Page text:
Campaigners say they are disappointed with the Government’s response to the Women and Equalities Committee’s report on older people which called for legislation to tackle discrimination and for mandatory flexible working.
The report called for mandatory flexible working for older workers, but the Government says it is proceeding with a voluntary approach in advance of the evaluation of the right to request flexible working which is due in 2019.
The response defers a number of the report’s recommendations to other bodies, for instance, age-based discrimination research to the Equalities and Human Rights Commission and tackling recruitment stereotypes to the Recruitment and Employment Confederation. It said more evidence was needed on the benefits of employers publishing the age profile of their workforce and is also researching the benefits of mentors for older workers.
The Government said it was committed to explore the case for statutory carer’s leave and has set up a working group to take this forward. It is also looking at the question of employment rights for carers alongside existing employment rights and will set out its plans “in due course”.
The Department of Work and Pensions is exploring options for a career review with a pilot to run this autumn and the findings and recommendations will be shared with other Government departments later in the year.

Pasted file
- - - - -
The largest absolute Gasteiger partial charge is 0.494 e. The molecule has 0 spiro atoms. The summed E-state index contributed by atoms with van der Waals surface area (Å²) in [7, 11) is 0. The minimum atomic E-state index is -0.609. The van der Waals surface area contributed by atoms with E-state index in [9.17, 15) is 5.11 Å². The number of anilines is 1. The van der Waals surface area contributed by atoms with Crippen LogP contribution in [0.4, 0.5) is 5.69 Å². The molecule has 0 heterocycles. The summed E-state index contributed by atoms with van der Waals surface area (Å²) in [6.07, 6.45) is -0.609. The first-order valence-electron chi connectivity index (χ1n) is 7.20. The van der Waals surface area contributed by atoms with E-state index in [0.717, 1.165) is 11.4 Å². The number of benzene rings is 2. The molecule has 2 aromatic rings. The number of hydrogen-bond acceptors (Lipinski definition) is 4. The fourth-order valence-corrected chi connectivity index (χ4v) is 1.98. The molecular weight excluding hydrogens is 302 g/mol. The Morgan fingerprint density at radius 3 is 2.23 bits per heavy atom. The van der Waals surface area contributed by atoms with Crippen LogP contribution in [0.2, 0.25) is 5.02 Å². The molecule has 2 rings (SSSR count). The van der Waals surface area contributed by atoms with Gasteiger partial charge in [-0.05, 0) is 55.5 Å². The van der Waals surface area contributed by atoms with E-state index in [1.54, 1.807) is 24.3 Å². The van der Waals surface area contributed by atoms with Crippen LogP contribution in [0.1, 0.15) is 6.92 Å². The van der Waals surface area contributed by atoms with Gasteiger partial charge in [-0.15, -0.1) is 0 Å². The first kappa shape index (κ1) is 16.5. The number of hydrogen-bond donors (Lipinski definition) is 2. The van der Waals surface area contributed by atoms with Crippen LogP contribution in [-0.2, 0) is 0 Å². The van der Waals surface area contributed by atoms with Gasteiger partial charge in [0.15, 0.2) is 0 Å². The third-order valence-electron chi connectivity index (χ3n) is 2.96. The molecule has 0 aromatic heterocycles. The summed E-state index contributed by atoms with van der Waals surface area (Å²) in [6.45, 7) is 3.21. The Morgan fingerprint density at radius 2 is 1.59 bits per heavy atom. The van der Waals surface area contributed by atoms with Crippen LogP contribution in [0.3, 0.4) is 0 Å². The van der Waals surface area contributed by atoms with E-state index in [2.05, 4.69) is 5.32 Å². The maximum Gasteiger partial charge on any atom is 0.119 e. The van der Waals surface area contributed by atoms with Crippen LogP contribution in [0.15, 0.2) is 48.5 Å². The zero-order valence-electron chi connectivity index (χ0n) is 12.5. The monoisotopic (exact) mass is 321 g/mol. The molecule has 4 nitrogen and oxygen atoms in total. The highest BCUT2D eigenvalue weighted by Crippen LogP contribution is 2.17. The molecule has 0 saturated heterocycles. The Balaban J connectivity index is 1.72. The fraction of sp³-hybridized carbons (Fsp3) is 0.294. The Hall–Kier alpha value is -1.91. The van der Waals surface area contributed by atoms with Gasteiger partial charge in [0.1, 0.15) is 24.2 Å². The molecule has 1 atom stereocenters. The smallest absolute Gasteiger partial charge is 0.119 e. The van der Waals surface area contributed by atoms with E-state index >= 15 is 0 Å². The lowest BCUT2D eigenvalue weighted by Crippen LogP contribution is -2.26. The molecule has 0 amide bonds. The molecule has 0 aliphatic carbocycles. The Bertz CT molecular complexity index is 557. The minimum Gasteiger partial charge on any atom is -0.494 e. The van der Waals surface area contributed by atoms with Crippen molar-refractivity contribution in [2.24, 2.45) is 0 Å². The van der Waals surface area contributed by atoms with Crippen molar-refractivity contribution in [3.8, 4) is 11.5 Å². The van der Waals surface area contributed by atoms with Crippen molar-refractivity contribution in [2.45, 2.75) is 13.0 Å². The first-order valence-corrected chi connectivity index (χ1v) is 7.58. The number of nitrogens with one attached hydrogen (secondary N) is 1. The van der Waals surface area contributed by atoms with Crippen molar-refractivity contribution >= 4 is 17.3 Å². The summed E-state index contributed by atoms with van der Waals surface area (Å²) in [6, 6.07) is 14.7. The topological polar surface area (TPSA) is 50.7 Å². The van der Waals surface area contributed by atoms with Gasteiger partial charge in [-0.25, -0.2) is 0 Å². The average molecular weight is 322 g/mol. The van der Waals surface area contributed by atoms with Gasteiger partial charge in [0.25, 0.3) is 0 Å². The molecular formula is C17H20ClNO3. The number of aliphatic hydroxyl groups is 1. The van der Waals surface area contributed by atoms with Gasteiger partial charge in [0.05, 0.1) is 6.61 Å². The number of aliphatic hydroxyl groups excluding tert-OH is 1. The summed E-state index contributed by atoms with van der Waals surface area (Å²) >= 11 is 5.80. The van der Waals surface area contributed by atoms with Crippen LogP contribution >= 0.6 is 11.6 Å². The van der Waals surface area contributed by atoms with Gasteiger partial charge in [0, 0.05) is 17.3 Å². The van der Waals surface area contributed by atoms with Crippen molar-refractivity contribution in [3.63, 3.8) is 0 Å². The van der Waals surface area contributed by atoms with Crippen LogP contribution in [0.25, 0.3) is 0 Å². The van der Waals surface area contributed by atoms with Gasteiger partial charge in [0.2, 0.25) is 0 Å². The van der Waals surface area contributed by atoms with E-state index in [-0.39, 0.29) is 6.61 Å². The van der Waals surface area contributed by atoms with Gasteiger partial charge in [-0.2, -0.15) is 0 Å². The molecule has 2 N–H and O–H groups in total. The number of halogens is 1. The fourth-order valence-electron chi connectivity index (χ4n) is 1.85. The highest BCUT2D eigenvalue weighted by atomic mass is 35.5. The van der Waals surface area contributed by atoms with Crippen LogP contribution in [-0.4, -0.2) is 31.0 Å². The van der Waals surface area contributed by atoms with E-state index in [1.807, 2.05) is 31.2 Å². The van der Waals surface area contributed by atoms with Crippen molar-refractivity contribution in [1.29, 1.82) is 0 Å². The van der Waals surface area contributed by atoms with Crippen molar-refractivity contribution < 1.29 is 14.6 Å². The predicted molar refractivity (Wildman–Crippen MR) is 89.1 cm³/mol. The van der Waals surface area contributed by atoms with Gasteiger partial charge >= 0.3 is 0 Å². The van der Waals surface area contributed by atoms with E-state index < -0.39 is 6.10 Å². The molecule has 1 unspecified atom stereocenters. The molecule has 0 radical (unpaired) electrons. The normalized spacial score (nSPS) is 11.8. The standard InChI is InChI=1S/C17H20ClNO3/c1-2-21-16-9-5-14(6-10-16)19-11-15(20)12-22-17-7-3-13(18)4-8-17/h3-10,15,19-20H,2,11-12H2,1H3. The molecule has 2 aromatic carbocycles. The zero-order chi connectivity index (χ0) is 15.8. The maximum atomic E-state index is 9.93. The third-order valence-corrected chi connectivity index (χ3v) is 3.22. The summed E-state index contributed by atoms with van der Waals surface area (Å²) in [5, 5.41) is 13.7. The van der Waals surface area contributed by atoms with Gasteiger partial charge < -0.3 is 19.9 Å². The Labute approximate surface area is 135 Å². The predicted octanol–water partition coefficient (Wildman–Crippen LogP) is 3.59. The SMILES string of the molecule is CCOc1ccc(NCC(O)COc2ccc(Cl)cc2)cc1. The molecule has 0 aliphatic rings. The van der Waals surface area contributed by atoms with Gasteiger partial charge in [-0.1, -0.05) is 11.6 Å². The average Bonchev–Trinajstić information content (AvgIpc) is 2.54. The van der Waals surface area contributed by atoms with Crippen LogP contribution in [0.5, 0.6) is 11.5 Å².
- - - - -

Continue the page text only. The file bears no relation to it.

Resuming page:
The Government is also currently exploring the level of demand and potential delivery options for a mid-life MOT, working with other organisations with regard to raising the profile of older workers and on retraining referred the Women and Equalities Committee to its plans for a National Retraining Scheme announced in the Autumn Budget 2017.
Maria Miller, the chair of the women and equalities committee, said: “Without effective intervention from the government and EHRC, we cannot see how discriminatory practices against older people in employment, that we know are rife, will be tackled. That’s why I find the responses we have received disappointing, as we had hoped they would have worked together to agree specific enforcement actions across both the public and private sectors.”
Meanwhile, a report from the Home Affairs Select Committee on domestic abuse called for the Government to consult on the possibility of introducing domestic abuse leave in the UK. It also stated that there was concern that the default single household payment for Universal Credit could reduce the autonomy of some women, meaning there was “an increased risk of homicide because victims tend to stay with abusive partners for longer when they do not have the financial means to leave”. It recommends that the UK Government should make split payments standard for all couples in England and Wales claiming Universal Credit, in line with the approach taken in Scotland.